Sunday, August 26, 2012

Noir Watch: Killer Joe (2011)

So.  No one will be seated during the amazing chicken leg sequence!

I can't recommend KiIller Joe (2011) for a general audience, so let's get that out of the way first.  The movie made the hard choice to (a) get made and (b) not water itself down, and that meant an NC-17 rating. I can't even remember the last time I saw a movie with this rating, but even R-rated movies generally have a few swears these days and its mostly intended to keep people from bringing their kids with them to the 9:00 show of the latest Scorsese picture.  Basically, nobody really has the guts to do a Hard R movie these days (except the Hangover guys, I guess) and so an NC-17 should be box office death.

The movie is based upon a play by Tracy Letts which ran off-broadway some 14 years ago.  Its been adapted here to the big screen by Letts and directed by William Friedkin, director of The Exorcist, The French Connection and a host of other films, but the last movie of his I saw was Blue Chips (which I actually quite enjoyed).

It's a deep-fried southern noir in the darkest corners of white trash America, and reads somewhat like one of those news stories you can both believe occurred - predicated on the notion that all of the players were unsympathetic, near-illiterate dopes whose grasp was further than their reach when it came to planning - and still find the fact that someone ever started this plan to begin with stupefying.

But, like I say, it feels a hell of a lot like a true-crime story, in its way.

Chris is the son of Ansel, who long ago divorced Chris' mother, Adele.  Chris's sister, Dottie, lives with Ansel and his new wife, Sharla.  It seems Chris is in deep to some bad guys for a few thousand dollars, and his solution is to include his father and step-mother in a scheme to have his mother killed so his sister, the sole beneficiary of Adele's life insurance, will pull in the money which Chris, Dottie, Ansel and Sharla will split once they've payed off a local killer-for-hire (who also happens to be a police officer).

If you're seeing noir seeping out of the projector's sprockets, there's a good reason for that.

It's a terrific cast, with Emile Hirsch as Chris, Thomas Hayden Church as the brain-dead Ansel, the always underrated (and still amazing) Gina Gershon as Sharla.  People take their swipes at Matthew McConaughey, but in a lot of ways, the guy arrived in Hollywood just as action stars were being sidelined for CGI and non-threatening pouty boys in movie leads.  Swagger wasn't terribly welcome except in certain kinds of movies, and so the guy's career got relegated to odd casting like being "the guy" in a "Kate Hudson falls over a lot" rom-com.  Older and with some of the shine gone, McConaughey takes a great big damn gamble with his role as a sociopathic, deeply corrupt cop/ killer-for-hire who will be a model for "how bad can a bad guy get" for a long, long time.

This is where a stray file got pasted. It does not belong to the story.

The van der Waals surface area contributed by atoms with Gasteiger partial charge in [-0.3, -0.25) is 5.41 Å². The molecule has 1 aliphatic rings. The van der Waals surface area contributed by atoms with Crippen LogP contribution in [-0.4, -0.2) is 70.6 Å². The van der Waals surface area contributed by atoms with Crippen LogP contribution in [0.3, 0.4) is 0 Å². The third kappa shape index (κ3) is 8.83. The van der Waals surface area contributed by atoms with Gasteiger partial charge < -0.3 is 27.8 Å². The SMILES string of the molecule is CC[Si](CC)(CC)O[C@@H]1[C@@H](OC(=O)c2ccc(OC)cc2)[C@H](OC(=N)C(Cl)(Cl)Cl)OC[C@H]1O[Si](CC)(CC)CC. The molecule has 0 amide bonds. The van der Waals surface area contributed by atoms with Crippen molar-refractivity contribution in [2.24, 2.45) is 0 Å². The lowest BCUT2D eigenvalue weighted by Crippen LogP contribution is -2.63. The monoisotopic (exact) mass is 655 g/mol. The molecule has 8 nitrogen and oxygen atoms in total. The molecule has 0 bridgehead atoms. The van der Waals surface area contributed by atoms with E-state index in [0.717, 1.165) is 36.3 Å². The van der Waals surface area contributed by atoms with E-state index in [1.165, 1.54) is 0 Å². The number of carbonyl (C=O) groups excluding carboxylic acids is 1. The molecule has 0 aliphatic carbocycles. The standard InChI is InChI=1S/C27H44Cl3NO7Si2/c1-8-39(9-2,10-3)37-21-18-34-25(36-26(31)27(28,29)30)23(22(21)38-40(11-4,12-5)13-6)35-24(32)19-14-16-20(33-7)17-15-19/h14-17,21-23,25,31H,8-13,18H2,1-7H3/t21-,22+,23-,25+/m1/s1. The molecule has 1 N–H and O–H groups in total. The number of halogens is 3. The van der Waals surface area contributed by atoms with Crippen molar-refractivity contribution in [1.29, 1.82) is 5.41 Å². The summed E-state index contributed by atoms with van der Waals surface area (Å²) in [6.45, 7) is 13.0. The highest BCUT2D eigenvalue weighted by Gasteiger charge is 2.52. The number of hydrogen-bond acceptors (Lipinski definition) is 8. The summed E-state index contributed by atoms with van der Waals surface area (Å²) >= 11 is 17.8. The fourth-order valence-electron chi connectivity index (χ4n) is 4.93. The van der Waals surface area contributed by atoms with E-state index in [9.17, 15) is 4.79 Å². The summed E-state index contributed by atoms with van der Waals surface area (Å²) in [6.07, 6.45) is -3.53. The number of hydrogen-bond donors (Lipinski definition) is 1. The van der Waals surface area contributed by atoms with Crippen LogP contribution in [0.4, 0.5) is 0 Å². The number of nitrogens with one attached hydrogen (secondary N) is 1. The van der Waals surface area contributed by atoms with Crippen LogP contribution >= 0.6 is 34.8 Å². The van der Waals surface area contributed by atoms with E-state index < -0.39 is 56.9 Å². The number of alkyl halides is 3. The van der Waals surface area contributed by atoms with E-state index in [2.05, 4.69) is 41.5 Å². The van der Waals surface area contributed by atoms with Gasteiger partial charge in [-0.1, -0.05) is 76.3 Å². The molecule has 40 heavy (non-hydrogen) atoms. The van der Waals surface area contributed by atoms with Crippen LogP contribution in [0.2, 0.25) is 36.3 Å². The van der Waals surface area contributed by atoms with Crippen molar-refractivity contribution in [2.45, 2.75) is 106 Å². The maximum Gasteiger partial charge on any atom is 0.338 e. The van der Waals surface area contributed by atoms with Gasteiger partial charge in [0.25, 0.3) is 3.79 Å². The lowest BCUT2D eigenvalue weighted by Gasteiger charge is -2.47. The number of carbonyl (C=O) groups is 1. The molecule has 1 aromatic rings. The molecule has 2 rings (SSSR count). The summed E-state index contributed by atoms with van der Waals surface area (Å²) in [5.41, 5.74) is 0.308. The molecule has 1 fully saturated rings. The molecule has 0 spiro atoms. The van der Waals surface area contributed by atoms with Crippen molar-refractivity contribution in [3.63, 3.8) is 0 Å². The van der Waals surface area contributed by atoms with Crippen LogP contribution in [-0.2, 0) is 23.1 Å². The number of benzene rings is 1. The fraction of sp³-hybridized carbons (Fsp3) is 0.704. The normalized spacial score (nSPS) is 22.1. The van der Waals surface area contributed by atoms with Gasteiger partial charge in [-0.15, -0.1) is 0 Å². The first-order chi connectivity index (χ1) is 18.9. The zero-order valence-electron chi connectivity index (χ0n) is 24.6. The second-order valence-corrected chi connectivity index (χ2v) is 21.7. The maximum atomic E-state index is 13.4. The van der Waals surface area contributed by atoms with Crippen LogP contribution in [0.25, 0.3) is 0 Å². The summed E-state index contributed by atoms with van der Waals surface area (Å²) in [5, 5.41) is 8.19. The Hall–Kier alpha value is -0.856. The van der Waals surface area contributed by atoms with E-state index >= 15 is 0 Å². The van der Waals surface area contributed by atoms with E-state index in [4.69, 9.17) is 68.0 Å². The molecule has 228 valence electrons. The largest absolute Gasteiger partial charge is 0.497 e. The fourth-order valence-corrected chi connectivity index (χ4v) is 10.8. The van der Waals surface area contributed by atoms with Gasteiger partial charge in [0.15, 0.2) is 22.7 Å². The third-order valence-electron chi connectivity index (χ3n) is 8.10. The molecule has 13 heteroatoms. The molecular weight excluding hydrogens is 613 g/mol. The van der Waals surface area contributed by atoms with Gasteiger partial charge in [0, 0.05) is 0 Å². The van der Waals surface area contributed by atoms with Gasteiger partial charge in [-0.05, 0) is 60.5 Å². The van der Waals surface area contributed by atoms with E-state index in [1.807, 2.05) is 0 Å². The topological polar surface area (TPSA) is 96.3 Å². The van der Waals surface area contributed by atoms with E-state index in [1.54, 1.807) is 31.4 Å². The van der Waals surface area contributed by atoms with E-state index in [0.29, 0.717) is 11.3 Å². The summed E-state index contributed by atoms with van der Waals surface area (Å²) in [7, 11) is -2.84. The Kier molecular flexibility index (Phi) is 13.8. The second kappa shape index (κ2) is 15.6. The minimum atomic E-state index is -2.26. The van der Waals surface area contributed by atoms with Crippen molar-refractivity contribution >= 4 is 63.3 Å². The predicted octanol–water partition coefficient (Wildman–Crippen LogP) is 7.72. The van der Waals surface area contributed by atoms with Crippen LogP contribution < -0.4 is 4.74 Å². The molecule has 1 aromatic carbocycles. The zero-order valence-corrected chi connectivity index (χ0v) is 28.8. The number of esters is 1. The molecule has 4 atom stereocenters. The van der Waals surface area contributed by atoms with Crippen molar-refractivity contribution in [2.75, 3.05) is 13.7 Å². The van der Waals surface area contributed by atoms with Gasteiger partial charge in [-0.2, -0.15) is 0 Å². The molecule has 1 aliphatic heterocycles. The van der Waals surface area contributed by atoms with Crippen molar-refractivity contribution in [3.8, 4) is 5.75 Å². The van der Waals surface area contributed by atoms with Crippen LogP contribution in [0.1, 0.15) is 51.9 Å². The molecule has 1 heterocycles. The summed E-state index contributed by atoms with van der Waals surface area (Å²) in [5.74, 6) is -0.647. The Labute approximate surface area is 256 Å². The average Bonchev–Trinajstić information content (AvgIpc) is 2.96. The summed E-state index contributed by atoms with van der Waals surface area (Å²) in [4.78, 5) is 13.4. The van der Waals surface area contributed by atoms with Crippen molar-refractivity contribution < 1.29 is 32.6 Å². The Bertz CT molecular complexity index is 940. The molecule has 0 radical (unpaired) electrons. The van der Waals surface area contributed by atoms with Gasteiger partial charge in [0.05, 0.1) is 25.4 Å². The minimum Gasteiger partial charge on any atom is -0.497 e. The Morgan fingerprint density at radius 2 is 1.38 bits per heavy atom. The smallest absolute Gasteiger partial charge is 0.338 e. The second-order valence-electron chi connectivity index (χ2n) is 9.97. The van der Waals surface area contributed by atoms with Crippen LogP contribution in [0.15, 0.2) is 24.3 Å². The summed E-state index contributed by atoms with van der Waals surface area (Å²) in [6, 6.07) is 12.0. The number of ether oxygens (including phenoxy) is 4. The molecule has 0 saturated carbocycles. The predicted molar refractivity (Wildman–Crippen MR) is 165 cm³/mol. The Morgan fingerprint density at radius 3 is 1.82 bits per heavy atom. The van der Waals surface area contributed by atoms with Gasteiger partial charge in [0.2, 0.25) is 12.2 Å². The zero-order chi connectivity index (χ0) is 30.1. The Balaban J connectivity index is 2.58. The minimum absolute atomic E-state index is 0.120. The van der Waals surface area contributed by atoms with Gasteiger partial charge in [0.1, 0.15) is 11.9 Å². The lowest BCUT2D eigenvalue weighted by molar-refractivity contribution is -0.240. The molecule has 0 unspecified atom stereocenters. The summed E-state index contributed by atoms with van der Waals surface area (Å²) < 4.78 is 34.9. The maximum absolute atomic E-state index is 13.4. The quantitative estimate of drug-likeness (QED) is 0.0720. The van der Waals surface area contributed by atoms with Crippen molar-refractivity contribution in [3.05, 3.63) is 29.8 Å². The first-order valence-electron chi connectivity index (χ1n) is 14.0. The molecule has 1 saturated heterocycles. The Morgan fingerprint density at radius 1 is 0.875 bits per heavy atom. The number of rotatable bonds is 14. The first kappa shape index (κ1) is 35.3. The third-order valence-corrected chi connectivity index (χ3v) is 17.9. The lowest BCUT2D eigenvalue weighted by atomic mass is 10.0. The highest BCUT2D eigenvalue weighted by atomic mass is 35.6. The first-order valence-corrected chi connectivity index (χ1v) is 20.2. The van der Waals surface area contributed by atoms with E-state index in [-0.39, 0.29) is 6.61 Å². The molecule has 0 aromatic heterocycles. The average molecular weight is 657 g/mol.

On the flipside, Juno Temple as Dottie plays the picture of innocence.  A girl with the body of a woman, Dottie isn't all there upstairs and still has pictures of Justin Bieber on her walls and, despite the white trash splendor or her folks' situation, she's a pretty happy kid - who sparks something even more awful and dark in Joe.

There's a hell of a lot of grim in this movie, and its hard to argue that a lot of choices don't feel excessive, but that's an R-rating talking.  Friedkin wants it all up on screen as the family tears itself apart with some petty, selfish and deeply corrupt decision making - and toning it down might have produced just another forgettable Hollywood homage to noir, just with a bit of white trash southern flavor.

Frankly, I don't shock all that easily when it comes to movies (what actual people do never fails to blow my mind, however), so the violence, nudity and other aspects of the film registered - I'm not dead - but they all felt like part of the whole, and not just there for shock value once we'd gotten past that very first scene.

Anyway, its interesting to see where directors and actors are willing to take a movie with noir themes in 2011 or 12, especially once the rails are off but you've still got a competent hand at the wheel.  After all, noir themes have been a staple of "erotic thrillers" for a long time - and all the addition of nudity and half-baked sex ever did was somehow make those movies less interesting than the 40's and 50's era films where everything is insinuated and suggested.

And, dang, that's one hell of a way to finish a movie.

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